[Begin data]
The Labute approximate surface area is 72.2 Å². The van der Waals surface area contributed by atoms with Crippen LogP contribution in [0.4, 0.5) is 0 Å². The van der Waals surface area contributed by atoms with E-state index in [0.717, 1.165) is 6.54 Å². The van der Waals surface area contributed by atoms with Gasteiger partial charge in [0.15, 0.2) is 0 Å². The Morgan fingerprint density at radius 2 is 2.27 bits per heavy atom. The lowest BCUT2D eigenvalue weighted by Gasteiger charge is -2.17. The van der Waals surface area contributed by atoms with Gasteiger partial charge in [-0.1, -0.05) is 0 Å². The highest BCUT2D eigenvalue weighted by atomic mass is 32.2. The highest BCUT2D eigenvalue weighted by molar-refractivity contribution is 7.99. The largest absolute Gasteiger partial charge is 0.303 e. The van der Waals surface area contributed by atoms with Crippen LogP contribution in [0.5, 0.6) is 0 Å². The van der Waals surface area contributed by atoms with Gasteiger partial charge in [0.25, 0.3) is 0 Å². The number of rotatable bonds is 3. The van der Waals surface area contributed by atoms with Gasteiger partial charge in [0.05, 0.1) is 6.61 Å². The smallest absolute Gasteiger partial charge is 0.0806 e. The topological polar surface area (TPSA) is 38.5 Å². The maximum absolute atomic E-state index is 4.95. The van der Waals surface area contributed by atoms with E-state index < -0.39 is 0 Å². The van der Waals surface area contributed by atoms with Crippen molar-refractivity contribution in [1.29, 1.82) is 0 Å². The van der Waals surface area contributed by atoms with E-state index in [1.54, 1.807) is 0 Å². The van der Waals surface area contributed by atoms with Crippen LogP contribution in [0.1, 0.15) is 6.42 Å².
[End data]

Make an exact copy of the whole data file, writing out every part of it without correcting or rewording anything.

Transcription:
The Labute approximate surface area is 72.2 Å². The van der Waals surface area contributed by atoms with Crippen LogP contribution in [0.4, 0.5) is 0 Å². The van der Waals surface area contributed by atoms with E-state index in [0.717, 1.165) is 6.54 Å². The van der Waals surface area contributed by atoms with Gasteiger partial charge in [0.15, 0.2) is 0 Å². The Morgan fingerprint density at radius 2 is 2.27 bits per heavy atom. The lowest BCUT2D eigenvalue weighted by Gasteiger charge is -2.17. The van der Waals surface area contributed by atoms with Gasteiger partial charge in [-0.1, -0.05) is 0 Å². The highest BCUT2D eigenvalue weighted by atomic mass is 32.2. The highest BCUT2D eigenvalue weighted by molar-refractivity contribution is 7.99. The largest absolute Gasteiger partial charge is 0.303 e. The van der Waals surface area contributed by atoms with Crippen LogP contribution in [0.5, 0.6) is 0 Å². The van der Waals surface area contributed by atoms with Gasteiger partial charge in [0.25, 0.3) is 0 Å². The number of rotatable bonds is 3. The van der Waals surface area contributed by atoms with Gasteiger partial charge in [0.05, 0.1) is 6.61 Å². The smallest absolute Gasteiger partial charge is 0.0806 e. The topological polar surface area (TPSA) is 38.5 Å². The maximum absolute atomic E-state index is 4.95. The van der Waals surface area contributed by atoms with E-state index < -0.39 is 0 Å². The van der Waals surface area contributed by atoms with Crippen molar-refractivity contribution in [1.29, 1.82) is 0 Å². The van der Waals surface area contributed by atoms with E-state index in [1.54, 1.807) is 0 Å². The van der Waals surface area contributed by atoms with Crippen LogP contribution in [0.1, 0.15) is 6.42 Å².